I Quit Facebook—and You Should, Too(erickarjaluoto.com)

almost 6 years ago from Eric Karjaluoto, I design things like Emetti, Pixaver, and Campnab—plus client gigs at smashLAB.

  • John KarlssonJohn Karlsson, almost 6 years ago

    Unsolicited advice: The post is almost 5000 words (est. reading time 24 minutes). Try only including what is absolutely necessary, it will make your point much clearer.

    4 points
    • Eric KarjaluotoEric Karjaluoto, almost 6 years ago

      It’s kind of you to share your advice, but what you say seems somewhat reductive (no pun intended).

      I write short pieces, mid-length ones, and even books. In each case, I determine what I want to say—and consider how much detail it requires. The answer to those to questions informs how long the piece will be.

      While brevity can be useful, a shorter piece isn’t necessarily better. It’s often just… well… shorter. I suspect this is why dialogue on Twitter often becomes toxic. Distilling an idea to its shortest form makes it seem clear, but the result often lacks nuance.

      So, yes, I could have made this shorter. In fact, I could have reduced it to a paragraph or sentence. That said, doing so would have removed a lot of the detail I felt relevant to what I wanted to communicate.

      The bigger concern (in my mind) is that anyone balks at a 5,000 word essay. You make it sound as though 24 minutes is a long read. I suppose that’s a sign of the times. It also suggests we all need to read more books. ;-)

      12 points
      • Mattan IngramMattan Ingram, almost 6 years ago

        I don't think this is fair. I read a lot of long books and long-form writing, I still didn't want to find what was new in this essay about quitting Facebook.

        I think we have just come across so many articles about quitting Facebook that it is difficult to know why I should invest my reading time in this one.

        0 points
        • Eric KarjaluotoEric Karjaluoto, almost 6 years ago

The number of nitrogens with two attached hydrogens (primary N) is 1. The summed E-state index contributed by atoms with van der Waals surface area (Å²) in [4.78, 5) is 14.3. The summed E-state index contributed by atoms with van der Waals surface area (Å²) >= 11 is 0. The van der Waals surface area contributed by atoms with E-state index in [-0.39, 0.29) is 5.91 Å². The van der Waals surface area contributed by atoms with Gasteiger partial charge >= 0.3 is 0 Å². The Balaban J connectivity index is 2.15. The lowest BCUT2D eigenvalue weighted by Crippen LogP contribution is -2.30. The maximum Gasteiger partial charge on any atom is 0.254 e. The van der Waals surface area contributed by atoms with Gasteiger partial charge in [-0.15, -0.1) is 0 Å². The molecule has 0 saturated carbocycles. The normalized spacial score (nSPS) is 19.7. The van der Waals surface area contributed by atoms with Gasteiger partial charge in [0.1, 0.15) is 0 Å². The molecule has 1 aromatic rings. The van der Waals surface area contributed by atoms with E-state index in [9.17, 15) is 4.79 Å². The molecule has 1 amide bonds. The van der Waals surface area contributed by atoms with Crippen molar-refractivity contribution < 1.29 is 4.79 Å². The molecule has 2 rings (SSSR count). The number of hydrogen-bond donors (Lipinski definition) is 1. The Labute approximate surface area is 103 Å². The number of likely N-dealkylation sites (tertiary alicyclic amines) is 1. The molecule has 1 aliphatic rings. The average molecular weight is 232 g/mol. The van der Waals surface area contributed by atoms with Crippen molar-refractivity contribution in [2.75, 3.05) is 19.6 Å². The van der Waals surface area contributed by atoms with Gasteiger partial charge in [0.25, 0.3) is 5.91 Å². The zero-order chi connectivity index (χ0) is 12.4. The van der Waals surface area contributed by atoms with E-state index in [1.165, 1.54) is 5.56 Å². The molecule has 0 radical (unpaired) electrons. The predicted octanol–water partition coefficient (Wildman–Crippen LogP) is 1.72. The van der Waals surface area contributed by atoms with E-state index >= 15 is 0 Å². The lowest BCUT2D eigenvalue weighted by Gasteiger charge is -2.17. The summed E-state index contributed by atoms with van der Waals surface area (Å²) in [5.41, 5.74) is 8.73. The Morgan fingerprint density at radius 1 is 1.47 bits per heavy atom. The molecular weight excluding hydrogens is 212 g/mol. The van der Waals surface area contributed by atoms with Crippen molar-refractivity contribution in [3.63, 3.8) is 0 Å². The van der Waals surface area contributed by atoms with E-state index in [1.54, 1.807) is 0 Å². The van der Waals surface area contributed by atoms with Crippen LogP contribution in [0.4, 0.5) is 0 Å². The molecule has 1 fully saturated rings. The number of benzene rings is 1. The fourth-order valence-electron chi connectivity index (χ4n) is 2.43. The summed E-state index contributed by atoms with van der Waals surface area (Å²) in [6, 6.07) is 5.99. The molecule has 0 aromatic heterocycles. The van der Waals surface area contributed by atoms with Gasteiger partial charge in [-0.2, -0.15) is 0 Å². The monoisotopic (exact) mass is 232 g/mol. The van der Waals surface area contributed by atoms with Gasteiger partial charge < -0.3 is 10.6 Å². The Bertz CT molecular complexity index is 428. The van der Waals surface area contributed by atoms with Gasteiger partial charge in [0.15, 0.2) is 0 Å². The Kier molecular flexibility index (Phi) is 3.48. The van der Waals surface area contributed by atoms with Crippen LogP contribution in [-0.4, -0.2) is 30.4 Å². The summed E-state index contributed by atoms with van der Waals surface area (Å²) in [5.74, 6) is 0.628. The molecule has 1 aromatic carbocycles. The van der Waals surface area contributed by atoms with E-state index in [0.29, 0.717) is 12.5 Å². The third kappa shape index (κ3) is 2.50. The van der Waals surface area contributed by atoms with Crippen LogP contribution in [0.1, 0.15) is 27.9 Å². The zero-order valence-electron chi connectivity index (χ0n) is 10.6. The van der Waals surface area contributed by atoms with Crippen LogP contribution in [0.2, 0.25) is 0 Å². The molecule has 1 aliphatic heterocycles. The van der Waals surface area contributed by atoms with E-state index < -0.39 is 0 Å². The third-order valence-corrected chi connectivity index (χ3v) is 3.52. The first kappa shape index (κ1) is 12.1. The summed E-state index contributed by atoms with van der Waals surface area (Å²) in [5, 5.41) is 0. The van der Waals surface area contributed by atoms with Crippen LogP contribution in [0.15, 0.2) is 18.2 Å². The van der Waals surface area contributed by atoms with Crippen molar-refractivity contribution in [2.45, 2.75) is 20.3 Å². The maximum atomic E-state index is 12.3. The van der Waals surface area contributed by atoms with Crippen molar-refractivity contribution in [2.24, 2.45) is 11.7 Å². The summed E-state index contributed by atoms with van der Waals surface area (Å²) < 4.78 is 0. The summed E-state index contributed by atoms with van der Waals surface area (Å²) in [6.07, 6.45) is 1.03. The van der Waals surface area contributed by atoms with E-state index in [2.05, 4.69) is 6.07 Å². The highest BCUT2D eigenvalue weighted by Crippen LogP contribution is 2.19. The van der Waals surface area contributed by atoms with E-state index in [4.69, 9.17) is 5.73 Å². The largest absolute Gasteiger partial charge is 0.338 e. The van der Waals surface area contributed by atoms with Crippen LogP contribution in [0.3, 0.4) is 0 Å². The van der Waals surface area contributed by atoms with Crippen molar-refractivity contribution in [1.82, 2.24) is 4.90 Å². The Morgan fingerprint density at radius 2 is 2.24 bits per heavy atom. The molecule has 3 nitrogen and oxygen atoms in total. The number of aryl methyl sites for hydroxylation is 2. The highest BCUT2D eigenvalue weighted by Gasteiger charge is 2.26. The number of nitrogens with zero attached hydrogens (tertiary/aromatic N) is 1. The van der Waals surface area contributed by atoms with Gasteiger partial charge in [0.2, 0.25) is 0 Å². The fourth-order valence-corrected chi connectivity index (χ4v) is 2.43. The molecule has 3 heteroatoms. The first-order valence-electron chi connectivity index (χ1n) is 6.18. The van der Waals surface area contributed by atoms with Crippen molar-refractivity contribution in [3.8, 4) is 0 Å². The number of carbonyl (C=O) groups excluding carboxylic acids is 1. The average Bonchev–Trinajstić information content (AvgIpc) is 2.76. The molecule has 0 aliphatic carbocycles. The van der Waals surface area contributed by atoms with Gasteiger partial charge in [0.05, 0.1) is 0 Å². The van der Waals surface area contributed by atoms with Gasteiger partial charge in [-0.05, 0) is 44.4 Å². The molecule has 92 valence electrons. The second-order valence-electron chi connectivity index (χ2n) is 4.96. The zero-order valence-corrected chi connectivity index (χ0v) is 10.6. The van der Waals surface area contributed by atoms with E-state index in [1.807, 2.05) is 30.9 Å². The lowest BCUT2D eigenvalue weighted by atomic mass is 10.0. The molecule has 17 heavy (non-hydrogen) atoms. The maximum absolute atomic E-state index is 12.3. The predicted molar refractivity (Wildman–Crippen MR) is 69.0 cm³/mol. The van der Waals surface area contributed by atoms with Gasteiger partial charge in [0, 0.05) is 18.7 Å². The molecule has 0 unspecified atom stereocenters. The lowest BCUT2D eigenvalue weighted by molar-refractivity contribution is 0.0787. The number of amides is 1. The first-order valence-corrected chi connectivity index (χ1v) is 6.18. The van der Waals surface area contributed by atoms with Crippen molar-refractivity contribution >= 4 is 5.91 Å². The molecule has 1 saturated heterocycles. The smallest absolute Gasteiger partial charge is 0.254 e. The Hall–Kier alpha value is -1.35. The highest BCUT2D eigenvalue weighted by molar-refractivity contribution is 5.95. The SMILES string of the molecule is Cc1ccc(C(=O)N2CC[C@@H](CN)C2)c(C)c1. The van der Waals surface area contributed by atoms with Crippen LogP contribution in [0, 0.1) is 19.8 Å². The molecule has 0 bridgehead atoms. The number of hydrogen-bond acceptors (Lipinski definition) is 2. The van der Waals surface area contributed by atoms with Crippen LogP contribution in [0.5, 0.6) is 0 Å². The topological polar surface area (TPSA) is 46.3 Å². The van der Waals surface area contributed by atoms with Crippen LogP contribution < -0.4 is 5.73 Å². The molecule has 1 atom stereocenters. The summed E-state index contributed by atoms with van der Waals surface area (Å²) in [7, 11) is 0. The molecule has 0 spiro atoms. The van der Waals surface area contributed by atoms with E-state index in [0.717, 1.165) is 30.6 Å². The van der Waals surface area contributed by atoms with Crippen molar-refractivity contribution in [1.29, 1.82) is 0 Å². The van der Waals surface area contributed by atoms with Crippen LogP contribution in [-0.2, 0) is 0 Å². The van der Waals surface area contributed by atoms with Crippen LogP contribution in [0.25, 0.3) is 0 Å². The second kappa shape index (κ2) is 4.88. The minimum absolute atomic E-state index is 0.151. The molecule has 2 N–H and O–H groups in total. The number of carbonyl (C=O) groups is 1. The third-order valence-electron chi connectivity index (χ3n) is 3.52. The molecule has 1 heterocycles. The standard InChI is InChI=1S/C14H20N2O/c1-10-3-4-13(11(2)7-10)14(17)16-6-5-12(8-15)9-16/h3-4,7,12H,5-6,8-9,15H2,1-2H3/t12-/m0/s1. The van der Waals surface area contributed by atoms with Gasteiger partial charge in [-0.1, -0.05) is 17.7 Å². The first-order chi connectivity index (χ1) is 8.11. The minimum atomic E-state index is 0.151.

That’s a personal call each of us makes, many times a day. There’s no shortage of content to read, and it’s difficult to know which things are worth the time.

          I’m not saying this article is worth your time, or John’s for that matter. It was an article I wrote for myself—that a lot of other people just happened to read.

          I could have made it shorter, but I didn’t want to. I made it as long as I thought it needed to be.

          0 points
          • Mattan IngramMattan Ingram, almost 6 years ago

            I suppose it's because I am not a person who writes for personal satisfaction or self-reflection, or if so it is kept privately.

            When you have "You should too" in the title the strong implication is that this is information for others, not just reflections on your own experience.

            0 points
            • Eric KarjaluotoEric Karjaluoto, almost 6 years ago

              Yes, I did put that in the title, and it is for anyone to read. That said, the length of the piece gets to be my call. If you, or John, feel that it’s too long, you don’t have to read it. That’s your call. :-)

              This might sound snarky or defensive, but I don’t intend it that way. I wrote the piece I wanted to write, at the length I felt appropriate. If some choose not to read it, for that reason, I’m OK with that.

              1 point
    • Mikael StaerMikael Staer, almost 6 years ago

      This response is everything he is fighting. You just proved his point.

      8 points